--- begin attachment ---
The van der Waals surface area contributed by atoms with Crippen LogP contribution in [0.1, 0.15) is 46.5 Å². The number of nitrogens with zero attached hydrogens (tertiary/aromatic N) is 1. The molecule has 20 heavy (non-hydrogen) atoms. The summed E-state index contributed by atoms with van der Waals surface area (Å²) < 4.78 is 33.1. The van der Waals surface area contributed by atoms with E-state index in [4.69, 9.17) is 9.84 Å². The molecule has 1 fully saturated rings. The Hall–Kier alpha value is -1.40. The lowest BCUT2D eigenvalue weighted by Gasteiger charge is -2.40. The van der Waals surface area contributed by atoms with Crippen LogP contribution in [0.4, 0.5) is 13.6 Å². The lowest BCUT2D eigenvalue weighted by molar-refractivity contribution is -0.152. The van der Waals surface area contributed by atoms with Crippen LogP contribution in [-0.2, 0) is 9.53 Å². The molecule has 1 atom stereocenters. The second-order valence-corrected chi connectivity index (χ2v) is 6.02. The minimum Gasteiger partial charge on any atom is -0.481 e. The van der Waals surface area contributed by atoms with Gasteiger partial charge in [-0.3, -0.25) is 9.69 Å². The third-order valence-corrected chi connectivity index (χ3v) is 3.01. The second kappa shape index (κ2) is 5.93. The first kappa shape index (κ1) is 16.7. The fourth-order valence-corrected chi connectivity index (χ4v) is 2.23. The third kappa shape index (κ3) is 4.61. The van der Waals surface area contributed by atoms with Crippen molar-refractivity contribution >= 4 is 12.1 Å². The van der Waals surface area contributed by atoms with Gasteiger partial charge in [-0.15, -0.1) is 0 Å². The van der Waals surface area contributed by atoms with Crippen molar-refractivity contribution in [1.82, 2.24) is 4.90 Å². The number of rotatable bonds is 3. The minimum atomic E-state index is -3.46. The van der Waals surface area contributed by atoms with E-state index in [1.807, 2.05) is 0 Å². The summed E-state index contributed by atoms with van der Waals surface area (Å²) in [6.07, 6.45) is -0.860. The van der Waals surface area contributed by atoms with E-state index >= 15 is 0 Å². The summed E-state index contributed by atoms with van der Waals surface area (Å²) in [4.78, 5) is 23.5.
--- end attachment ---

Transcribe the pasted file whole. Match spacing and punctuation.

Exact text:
The van der Waals surface area contributed by atoms with Crippen LogP contribution in [0.1, 0.15) is 46.5 Å². The number of nitrogens with zero attached hydrogens (tertiary/aromatic N) is 1. The molecule has 20 heavy (non-hydrogen) atoms. The summed E-state index contributed by atoms with van der Waals surface area (Å²) < 4.78 is 33.1. The van der Waals surface area contributed by atoms with E-state index in [4.69, 9.17) is 9.84 Å². The molecule has 1 fully saturated rings. The Hall–Kier alpha value is -1.40. The lowest BCUT2D eigenvalue weighted by Gasteiger charge is -2.40. The van der Waals surface area contributed by atoms with Crippen LogP contribution in [0.4, 0.5) is 13.6 Å². The lowest BCUT2D eigenvalue weighted by molar-refractivity contribution is -0.152. The van der Waals surface area contributed by atoms with Crippen LogP contribution in [-0.2, 0) is 9.53 Å². The molecule has 1 atom stereocenters. The second-order valence-corrected chi connectivity index (χ2v) is 6.02. The minimum Gasteiger partial charge on any atom is -0.481 e. The van der Waals surface area contributed by atoms with Gasteiger partial charge in [-0.3, -0.25) is 9.69 Å². The third-order valence-corrected chi connectivity index (χ3v) is 3.01. The second kappa shape index (κ2) is 5.93. The first kappa shape index (κ1) is 16.7. The fourth-order valence-corrected chi connectivity index (χ4v) is 2.23. The third kappa shape index (κ3) is 4.61. The van der Waals surface area contributed by atoms with Crippen molar-refractivity contribution >= 4 is 12.1 Å². The van der Waals surface area contributed by atoms with Gasteiger partial charge in [-0.15, -0.1) is 0 Å². The van der Waals surface area contributed by atoms with Crippen molar-refractivity contribution in [1.82, 2.24) is 4.90 Å². The number of rotatable bonds is 3. The minimum atomic E-state index is -3.46. The van der Waals surface area contributed by atoms with E-state index in [1.807, 2.05) is 0 Å². The summed E-state index contributed by atoms with van der Waals surface area (Å²) in [6.07, 6.45) is -0.860. The van der Waals surface area contributed by atoms with E-state index >= 15 is 0 Å². The summed E-state index contributed by atoms with van der Waals surface area (Å²) in [4.78, 5) is 23.5.